Development of China Disease Knowledge Total Database

Zhang, Wenju, Zhan, Youxiang, Li, Yan, Li, Na and Zhang, Yu (2009). Development of China Disease Knowledge Total Database. In: Positioning the Profession: the Tenth International Congress on Medical Librarianship, Brisbane, Australia, (1-7). August 31-September 4, 2009.

Attached Files (Some files may be inaccessible until you login with your UQ eSpace credentials)
Name Description MIMEType Size Downloads
Wed_ZhangPPT.pdf PowerPoint Click to show the corresponding preview/stream application/pdf 1.29MB 74
n1_3_Wed_Zhang_41.pdf Fullpaper Click to show the corresponding preview/stream application/pdf 55.30KB 254

Author Zhang, Wenju
Zhan, Youxiang
Li, Yan
Li, Na
Zhang, Yu
Title of paper Development of China Disease Knowledge Total Database
Conference name Positioning the Profession: the Tenth International Congress on Medical Librarianship
Conference location Brisbane, Australia
Conference dates August 31-September 4, 2009
Publication Year 2009
Sub-type Fully published paper
Start page 1
End page 7
Abstract/Summary Aims: This paper is to present China Disease Knowledge Total Database (CDD) developed by Medical Library of Chinese PLA and establish a Chinese version of clinical content database. The objective is to enable clinicians and medical students to apply principles of clinical medicine to their daily professional practice and to provide an easy access to data. The feature of CDD is to effectively combine medical knowledge from books and knowledge of evidence-based medicine from journals. Methods: Criteria of selection of material were made, reference scanned and experts consulted. Extracts were made and results summarized. CDD provides a textbook-like index and searching terms based on ICD-10. It also provides definitions for all items with feature of subject specific hyperlinks to information resources and full text in PDF format. Results: CDD began to be developed in 2006 and continually refined to reflect changing clinical standards. CDD is a cross-referenced index of 7,000 human diseases, 5,500 kinds of drugs and medications, 1,300 laboratory findings, and 90,000 entries of evidence-based medicine material. An evaluation of this outcome is appreciated and the system was reasonably well received by both health-care professionals from hospitals and students from universities. The use of CDD through Internet for searching health-care related information has been shown to improve learning outcomes. Difficulties of ensuring different users with adequate access to Internet still exist. Conclusions: CDD is considered a reform project in the field of diseases and drugs and it is hoped that it will be changing Chinese readers’ information searching behavior.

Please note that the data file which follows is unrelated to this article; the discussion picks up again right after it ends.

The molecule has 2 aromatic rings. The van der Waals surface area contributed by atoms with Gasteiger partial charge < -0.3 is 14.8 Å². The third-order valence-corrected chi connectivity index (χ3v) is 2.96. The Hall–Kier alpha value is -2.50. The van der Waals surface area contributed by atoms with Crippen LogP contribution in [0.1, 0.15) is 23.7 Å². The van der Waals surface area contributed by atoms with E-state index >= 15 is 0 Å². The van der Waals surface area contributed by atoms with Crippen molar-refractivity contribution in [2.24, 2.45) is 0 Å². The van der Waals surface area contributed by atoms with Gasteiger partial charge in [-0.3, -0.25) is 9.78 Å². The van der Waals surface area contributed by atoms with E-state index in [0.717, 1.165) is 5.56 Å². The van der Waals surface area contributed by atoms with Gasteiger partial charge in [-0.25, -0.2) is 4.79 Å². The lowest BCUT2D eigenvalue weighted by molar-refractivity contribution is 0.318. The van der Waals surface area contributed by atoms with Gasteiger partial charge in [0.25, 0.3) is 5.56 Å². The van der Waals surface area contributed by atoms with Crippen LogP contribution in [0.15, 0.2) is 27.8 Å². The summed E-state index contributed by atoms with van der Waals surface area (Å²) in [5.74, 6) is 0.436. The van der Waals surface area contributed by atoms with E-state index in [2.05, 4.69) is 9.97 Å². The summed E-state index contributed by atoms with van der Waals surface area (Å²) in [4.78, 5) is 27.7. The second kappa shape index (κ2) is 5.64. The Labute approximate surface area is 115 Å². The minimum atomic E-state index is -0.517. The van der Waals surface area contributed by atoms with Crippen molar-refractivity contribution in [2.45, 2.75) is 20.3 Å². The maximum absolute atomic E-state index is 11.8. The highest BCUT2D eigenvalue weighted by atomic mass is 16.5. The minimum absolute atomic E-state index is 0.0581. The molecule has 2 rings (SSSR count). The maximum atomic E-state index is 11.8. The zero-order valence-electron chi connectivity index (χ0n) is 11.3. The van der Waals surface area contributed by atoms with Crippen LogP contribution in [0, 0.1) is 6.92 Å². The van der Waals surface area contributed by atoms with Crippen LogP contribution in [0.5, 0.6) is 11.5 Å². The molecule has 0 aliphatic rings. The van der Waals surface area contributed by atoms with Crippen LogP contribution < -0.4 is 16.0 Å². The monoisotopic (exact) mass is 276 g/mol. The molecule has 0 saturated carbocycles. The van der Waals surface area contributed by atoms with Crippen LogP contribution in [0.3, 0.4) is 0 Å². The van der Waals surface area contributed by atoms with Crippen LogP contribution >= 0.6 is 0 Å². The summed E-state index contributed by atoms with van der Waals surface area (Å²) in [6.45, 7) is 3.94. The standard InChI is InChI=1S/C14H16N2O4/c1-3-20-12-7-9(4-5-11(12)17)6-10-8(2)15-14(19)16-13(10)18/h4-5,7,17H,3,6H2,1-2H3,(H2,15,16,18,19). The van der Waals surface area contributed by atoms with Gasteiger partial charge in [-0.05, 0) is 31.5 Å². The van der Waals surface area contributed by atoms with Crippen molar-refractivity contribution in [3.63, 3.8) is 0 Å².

Subjects 0807 Library and Information Studies
Keyword Medical Information-seeking
Q-Index Code E1
Q-Index Status Provisional Code
Institutional Status Unknown

 
Versions
Version Filter Type
Citation counts: Google Scholar Search Google Scholar
Access Statistics: 163 Abstract Views, 342 File Downloads  -  Detailed Statistics
Created: Mon, 24 Aug 2009, 15:42:24 EST by Justin M Clark on behalf of The University of Queensland Library